An engineering, and project management consultancy has been slammed as “weak as piss” after it gave in to activist demands to stop working on a $21 billion coal project in Central Queensland.
Federal Resources Minister Matt Canavan has called Aurecon a “bunch of bedwetters” and “weak as piss” for deciding to end its 20-year-long relationship with Adani Australia for all of its projects, including the controversial Carmichael Coal Project.
The departure takes effect as soon as Aurecon completes its work on the Abbot Point coal terminal.
The withdrawal comes after the Australian Conservation Foundation repeatedly targeted executives at several companies with contracts for the project. About 30 Stop Adani protestors stormed the foyer of GHD’s Brisbane CBD office on August 8.
‘Too weak’ to admit bullying
Aurecon did not say whether activists harassed any of its staff and instead explained the change of direction was due to the company’s commitment to “sustainability”.
“To come out and try to wrap it up as a ‘sustainability’ decision, give me a break,” Canavan told ABC Radio according to the Australian Associated Press (AAP).
Canavan believes Aurecon should admit it was bullied into resignation.
“I’d have a lot more respect for Aurecon if they came out and were just up front and said: ‘Look, we can’t do this because we’re under pressure and we’re just too weak,'” he said.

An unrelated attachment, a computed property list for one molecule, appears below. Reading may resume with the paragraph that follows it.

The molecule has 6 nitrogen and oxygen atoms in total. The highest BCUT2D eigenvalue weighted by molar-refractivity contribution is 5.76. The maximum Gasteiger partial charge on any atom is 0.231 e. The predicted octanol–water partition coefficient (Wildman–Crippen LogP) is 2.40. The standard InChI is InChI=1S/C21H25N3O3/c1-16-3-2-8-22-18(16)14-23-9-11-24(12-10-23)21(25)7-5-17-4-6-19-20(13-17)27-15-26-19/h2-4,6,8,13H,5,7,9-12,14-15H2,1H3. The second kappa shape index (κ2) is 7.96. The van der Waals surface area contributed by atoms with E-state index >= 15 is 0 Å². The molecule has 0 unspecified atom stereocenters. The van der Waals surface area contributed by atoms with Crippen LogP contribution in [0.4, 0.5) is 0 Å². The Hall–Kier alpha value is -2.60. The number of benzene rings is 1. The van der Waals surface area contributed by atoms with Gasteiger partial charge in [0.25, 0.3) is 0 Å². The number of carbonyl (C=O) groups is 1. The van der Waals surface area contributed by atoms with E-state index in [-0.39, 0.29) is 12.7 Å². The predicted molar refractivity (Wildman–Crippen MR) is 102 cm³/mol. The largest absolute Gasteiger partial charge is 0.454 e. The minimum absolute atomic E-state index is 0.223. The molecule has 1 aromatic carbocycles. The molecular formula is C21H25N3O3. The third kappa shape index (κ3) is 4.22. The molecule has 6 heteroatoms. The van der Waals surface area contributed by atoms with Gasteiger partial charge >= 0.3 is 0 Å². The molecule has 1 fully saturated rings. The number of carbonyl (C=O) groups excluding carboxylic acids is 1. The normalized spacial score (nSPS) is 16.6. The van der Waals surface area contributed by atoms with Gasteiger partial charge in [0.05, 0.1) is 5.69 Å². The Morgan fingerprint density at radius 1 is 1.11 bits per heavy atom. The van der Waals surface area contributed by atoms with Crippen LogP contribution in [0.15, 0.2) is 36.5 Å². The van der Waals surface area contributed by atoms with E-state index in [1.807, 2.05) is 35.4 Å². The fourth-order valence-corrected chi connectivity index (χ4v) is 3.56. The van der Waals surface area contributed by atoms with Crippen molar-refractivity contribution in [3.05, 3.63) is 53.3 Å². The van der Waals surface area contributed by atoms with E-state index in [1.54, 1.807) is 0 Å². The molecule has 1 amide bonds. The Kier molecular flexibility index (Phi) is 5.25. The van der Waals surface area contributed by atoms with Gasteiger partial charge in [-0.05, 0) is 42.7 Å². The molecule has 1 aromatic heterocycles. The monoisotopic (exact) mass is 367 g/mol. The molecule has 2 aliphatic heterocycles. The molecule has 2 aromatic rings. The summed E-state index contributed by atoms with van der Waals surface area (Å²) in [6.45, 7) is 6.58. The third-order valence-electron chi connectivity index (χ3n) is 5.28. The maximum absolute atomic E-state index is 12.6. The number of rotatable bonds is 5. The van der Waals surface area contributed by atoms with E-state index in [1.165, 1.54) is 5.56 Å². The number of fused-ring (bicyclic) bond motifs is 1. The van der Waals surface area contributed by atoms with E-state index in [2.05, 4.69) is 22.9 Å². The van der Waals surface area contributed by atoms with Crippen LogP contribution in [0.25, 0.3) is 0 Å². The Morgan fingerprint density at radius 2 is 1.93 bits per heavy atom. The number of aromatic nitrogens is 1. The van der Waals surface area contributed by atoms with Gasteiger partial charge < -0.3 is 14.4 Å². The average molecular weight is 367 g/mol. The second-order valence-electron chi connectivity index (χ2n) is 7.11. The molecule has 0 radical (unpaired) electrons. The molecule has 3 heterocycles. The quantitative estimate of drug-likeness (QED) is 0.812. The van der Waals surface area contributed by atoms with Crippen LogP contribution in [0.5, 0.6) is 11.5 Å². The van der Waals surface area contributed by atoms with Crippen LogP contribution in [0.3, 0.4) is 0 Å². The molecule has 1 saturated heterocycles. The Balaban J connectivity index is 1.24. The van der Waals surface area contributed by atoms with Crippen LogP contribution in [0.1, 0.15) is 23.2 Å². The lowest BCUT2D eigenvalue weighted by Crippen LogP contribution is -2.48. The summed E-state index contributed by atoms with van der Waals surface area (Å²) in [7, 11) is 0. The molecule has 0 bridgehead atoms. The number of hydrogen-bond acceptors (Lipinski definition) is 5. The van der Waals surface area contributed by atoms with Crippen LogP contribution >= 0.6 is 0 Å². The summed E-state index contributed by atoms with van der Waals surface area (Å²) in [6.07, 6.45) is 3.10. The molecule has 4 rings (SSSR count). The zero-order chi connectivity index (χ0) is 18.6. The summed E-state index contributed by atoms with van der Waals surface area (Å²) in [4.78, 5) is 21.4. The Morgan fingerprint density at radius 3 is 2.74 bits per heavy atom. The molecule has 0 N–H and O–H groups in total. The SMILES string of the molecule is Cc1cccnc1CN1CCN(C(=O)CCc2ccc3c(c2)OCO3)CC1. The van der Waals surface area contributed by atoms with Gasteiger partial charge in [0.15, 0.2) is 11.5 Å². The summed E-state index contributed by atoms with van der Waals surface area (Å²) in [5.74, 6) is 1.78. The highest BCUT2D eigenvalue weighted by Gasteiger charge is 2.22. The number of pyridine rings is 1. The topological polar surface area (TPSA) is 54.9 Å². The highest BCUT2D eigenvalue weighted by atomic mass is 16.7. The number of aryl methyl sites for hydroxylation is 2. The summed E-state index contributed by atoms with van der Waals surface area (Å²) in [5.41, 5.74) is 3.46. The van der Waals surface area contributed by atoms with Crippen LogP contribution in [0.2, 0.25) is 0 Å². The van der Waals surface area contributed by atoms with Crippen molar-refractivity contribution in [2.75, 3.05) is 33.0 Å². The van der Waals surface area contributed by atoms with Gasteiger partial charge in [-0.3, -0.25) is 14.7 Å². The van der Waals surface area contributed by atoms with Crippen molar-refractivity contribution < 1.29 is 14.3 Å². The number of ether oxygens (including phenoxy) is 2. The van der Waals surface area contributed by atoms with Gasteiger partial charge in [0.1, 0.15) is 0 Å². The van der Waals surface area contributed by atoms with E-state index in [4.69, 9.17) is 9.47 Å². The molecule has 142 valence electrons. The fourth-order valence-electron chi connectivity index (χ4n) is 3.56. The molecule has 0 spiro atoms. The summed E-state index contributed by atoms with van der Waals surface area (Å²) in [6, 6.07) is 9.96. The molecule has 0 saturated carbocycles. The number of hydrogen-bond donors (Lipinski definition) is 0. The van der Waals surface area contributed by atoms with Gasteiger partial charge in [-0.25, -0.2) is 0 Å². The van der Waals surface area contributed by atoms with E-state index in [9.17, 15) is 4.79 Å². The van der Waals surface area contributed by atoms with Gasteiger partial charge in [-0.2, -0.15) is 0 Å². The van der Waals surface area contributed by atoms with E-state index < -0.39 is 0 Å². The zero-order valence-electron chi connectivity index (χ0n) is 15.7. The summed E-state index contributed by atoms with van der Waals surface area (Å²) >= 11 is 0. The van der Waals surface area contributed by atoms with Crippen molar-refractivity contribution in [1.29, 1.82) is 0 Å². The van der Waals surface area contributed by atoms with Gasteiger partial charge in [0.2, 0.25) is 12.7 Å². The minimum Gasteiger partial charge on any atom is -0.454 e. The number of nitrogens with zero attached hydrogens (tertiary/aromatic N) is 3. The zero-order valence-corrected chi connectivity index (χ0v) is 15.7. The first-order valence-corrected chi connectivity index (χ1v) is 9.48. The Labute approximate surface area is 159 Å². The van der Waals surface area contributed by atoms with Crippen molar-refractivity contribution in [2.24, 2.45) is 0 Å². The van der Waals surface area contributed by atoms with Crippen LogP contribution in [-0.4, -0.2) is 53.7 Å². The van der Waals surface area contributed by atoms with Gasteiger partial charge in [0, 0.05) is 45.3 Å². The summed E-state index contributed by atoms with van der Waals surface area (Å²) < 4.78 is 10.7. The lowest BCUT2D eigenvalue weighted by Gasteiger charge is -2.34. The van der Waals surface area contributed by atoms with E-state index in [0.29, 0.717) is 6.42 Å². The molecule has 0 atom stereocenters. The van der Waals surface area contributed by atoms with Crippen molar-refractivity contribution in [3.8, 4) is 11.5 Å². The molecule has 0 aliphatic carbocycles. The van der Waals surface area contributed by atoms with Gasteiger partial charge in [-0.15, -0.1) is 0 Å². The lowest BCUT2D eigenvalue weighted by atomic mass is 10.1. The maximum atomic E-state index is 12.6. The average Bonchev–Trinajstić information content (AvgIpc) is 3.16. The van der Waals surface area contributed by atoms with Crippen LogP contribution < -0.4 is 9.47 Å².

Local jobseekers impacted
The Queensland Resources Council (QRC) said the real victims in the continuing standoff with activists are local jobseekers.
“Ultimately every company can make its own business decisions, but it’s local workers who will miss out through the lost opportunities of working on new investments and new resources projects,” QRC chief executive Ian Macfarlane said according to AAP. “It’s disappointing to see any business give in to bullying tactics from activists, many of who are acting illegally to disrupt lives and businesses.”
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‘Strike a balance’
The Business Council of Australia (BCA) supports some sort of mutual agreement between businesses, communities and activists.
“It’s important their voices are also heard in the debate,” BCA chief executive Jennifer Westacott told AAP. “We can’t lose sight of what Australians outside the major capital cities want in their regions, and that’s to strike a balance between investment, jobs and the environment.”
Adani was surprised by Aurecon’s depature and is already looking for a replacement.